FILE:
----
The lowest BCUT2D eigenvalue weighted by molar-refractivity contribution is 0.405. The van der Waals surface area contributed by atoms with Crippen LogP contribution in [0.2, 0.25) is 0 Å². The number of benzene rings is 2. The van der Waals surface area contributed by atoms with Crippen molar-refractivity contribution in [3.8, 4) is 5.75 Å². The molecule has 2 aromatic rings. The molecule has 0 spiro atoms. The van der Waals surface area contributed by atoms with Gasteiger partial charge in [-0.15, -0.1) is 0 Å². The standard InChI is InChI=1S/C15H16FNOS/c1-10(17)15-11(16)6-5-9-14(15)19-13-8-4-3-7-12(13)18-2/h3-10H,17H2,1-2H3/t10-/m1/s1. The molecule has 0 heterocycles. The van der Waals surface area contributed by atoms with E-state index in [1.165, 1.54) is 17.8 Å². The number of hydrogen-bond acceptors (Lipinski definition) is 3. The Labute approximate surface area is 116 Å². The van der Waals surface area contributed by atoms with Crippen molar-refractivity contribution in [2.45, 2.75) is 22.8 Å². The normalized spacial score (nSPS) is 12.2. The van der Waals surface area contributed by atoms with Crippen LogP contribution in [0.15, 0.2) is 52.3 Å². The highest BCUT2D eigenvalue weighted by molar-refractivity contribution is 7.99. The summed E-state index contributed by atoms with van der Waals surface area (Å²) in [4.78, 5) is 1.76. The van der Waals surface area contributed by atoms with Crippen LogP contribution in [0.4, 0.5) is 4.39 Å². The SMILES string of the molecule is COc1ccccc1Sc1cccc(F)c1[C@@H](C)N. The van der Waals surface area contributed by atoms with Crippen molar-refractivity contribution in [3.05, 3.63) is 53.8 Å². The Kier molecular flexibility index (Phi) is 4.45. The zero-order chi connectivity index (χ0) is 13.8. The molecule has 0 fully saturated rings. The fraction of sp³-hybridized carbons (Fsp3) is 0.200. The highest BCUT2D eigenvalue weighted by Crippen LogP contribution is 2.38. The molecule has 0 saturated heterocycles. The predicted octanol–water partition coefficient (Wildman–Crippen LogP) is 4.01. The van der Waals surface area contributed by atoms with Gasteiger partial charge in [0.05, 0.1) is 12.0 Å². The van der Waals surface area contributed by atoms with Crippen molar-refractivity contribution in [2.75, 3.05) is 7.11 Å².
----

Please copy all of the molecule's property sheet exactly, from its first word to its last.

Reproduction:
The lowest BCUT2D eigenvalue weighted by molar-refractivity contribution is 0.405. The van der Waals surface area contributed by atoms with Crippen LogP contribution in [0.2, 0.25) is 0 Å². The number of benzene rings is 2. The van der Waals surface area contributed by atoms with Crippen molar-refractivity contribution in [3.8, 4) is 5.75 Å². The molecule has 2 aromatic rings. The molecule has 0 spiro atoms. The van der Waals surface area contributed by atoms with Gasteiger partial charge in [-0.15, -0.1) is 0 Å². The standard InChI is InChI=1S/C15H16FNOS/c1-10(17)15-11(16)6-5-9-14(15)19-13-8-4-3-7-12(13)18-2/h3-10H,17H2,1-2H3/t10-/m1/s1. The molecule has 0 heterocycles. The van der Waals surface area contributed by atoms with E-state index in [1.165, 1.54) is 17.8 Å². The number of hydrogen-bond acceptors (Lipinski definition) is 3. The Labute approximate surface area is 116 Å². The van der Waals surface area contributed by atoms with Crippen molar-refractivity contribution in [2.45, 2.75) is 22.8 Å². The normalized spacial score (nSPS) is 12.2. The van der Waals surface area contributed by atoms with Crippen LogP contribution in [0.15, 0.2) is 52.3 Å². The highest BCUT2D eigenvalue weighted by molar-refractivity contribution is 7.99. The summed E-state index contributed by atoms with van der Waals surface area (Å²) in [4.78, 5) is 1.76. The van der Waals surface area contributed by atoms with Crippen LogP contribution in [0.4, 0.5) is 4.39 Å². The SMILES string of the molecule is COc1ccccc1Sc1cccc(F)c1[C@@H](C)N. The van der Waals surface area contributed by atoms with Crippen molar-refractivity contribution in [3.05, 3.63) is 53.8 Å². The Kier molecular flexibility index (Phi) is 4.45. The zero-order chi connectivity index (χ0) is 13.8. The molecule has 0 fully saturated rings. The fraction of sp³-hybridized carbons (Fsp3) is 0.200. The highest BCUT2D eigenvalue weighted by Crippen LogP contribution is 2.38. The molecule has 0 saturated heterocycles. The predicted octanol–water partition coefficient (Wildman–Crippen LogP) is 4.01. The van der Waals surface area contributed by atoms with Gasteiger partial charge in [0.05, 0.1) is 12.0 Å². The van der Waals surface area contributed by atoms with Crippen molar-refractivity contribution in [2.75, 3.05) is 7.11 Å².